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February 10, 2020

Selling Your Home in the Age of HGTV

Selling a Home in the Age of HGTV

“There’s minimal inventory in this development, and zero golf course lots.  This area has been selling really fast and at above average prices,” said the realtor.  

“If you paint, neutral colors and change some of the light fixtures, you can boost the asking price by 10 – 15%,” he said.

So, in three weeks we decluttered, painted, replaced, weeded, planted, mulched, staged and photographed.  We were as close to a magazine home as we were ever going to get, just more sterile and less personal.  We were living in a carton of vanilla ice cream, and the realtor assured us we had exactly what the market wanted.

It took two weeks for the first showing.  Another two weeks before a second and third showing.  So much for selling fast. According to the feedback, those buyers preferred a “more open” floor plan. We assured our realtor we would not be taking down any walls to meet the whims of the market.

In three months on the market we have had about 15 showings and one pitifully attended Open House.  Feedback has been mostly the desire for the “open” floor plan and more upgrades than we had done.

We live in a solid house.  The kitchen is new with all the modern necessities. Okay, no wine fridge.  It does, however, open to the family room.  Both the kitchen and family room face the back.   Six large windows across the rear of the house provide a magnificent view of a flat yard that meets the #10 green on our neighboring golf course.  

Eighty percent of the flooring is new.  The bathrooms are mostly original, a whopping 18 years old.  The only upgrades in the bathrooms are new toilets, sliding doors replacing the shower curtain in the secondary bath, a new “rainfall” style shower head and light fixture in the master bath. While not magazine bathrooms, they serve their function well; and they function well.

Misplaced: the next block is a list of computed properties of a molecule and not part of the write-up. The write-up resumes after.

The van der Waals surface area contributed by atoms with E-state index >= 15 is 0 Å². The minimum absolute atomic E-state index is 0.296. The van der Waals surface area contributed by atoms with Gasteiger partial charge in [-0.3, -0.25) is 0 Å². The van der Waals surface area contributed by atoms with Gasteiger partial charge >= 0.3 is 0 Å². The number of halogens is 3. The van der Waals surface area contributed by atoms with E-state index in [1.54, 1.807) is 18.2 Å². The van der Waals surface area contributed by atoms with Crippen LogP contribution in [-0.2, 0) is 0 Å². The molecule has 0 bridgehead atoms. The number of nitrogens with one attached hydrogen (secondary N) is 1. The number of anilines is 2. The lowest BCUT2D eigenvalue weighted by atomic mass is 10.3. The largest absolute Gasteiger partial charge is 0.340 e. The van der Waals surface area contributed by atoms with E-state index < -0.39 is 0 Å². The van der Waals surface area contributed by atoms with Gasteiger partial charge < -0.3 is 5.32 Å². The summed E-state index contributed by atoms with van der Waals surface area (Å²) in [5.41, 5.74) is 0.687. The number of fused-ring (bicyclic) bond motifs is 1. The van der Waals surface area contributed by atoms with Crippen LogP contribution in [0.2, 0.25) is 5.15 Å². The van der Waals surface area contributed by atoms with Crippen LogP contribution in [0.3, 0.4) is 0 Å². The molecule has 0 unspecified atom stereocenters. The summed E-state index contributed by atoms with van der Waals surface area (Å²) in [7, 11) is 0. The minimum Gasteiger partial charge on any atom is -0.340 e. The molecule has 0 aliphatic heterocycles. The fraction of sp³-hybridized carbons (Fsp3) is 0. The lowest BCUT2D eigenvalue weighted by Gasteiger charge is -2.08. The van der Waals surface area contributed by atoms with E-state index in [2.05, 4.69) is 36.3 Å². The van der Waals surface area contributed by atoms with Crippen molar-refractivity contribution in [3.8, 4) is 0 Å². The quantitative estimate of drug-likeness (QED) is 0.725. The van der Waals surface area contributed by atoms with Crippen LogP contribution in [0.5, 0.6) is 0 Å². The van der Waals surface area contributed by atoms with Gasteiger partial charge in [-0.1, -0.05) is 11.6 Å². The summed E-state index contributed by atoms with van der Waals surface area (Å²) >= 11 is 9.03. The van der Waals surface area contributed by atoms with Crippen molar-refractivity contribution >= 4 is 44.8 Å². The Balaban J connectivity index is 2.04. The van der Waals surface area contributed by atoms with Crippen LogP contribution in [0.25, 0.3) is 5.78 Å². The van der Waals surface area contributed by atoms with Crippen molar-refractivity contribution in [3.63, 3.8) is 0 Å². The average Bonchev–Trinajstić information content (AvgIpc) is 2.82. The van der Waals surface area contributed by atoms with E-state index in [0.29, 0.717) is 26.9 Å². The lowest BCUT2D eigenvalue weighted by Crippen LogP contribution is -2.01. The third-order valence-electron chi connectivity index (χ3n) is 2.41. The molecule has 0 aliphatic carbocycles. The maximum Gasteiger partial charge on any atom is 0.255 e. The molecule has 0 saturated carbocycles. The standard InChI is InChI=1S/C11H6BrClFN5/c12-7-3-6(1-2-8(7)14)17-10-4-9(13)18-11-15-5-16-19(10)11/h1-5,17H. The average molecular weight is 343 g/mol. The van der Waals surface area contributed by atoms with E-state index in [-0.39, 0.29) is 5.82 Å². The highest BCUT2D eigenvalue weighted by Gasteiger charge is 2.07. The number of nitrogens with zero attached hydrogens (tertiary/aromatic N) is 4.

I can only assume that “open” floor plan and more upgrades mean: no walls nor formals on the first floor, and newer bathrooms.

It is clear that HGTV, DIY network and all those magazines that feature, highlight and promote the newest and best in home design have killed the market for much of the USA.

Today’s buyers are smart.  They are doing their research; looking at homes online; reviewing comps on recently sold properties. They are also watching hour upon hour of all those remodeling shows.  So they know what they should be getting for their money. Today’s buyers want all the trends they are seeing on tv, in magazines, and on social media sites included in the asking price. For the seller, the decision is to sell “as is” or “as you wish.”

If HGTV is dictating the market, kitchens must be granite, tile, stainless, modern, rustic, spacious, not too big but have plenty of storage and entertaining potential.  Bathrooms need the latest in fixtures and functions.  Dual shower heads, floating vanities, heated flooring, smart toilets.  The preference is seamless, glass shower enclosures and definitely no brass or nickel finishes, maybe satin nickel; not stainless; maybe bronze, but better if its oil rubbed bronze.

Who can keep up? 

I thought we were thinking ahead when we chose the “chair height” toilets for replacement!

And forget just having spacious closets.  Closets are more pleasing and functional if they combine armoire, dresser drawers, shoe racks and jewelry safe in one convenient location. And, should be closed off by a rustic, sliding barn door.  Stage lighting, a window, and piped in music would be a much added bonus.

Moving into the standard parts of the home, vintage is popular.  Vintage mantels are preferred, even if there is no fireplace.  It gives the illusion of a fireplace without the fuss and muss of wood, kindling, ashes, and dampers.  

Hey, wait, aren’t all those brass fixtures in the bathroom vintage?  They are eighteen years old.

Modern is popular too.  Please, pantry, please contain modern pipe shelving and not that boring, white, adjustable wire “closet in a box” shelving. 

I wonder if modern pipe shelving helps family members put items back where they belong?  Or will all that beautiful shelving outshine the disarray in the pantry?  You know, cereal boxes with the soup cans, empty peanut butter jars near the spaghetti and dry goods.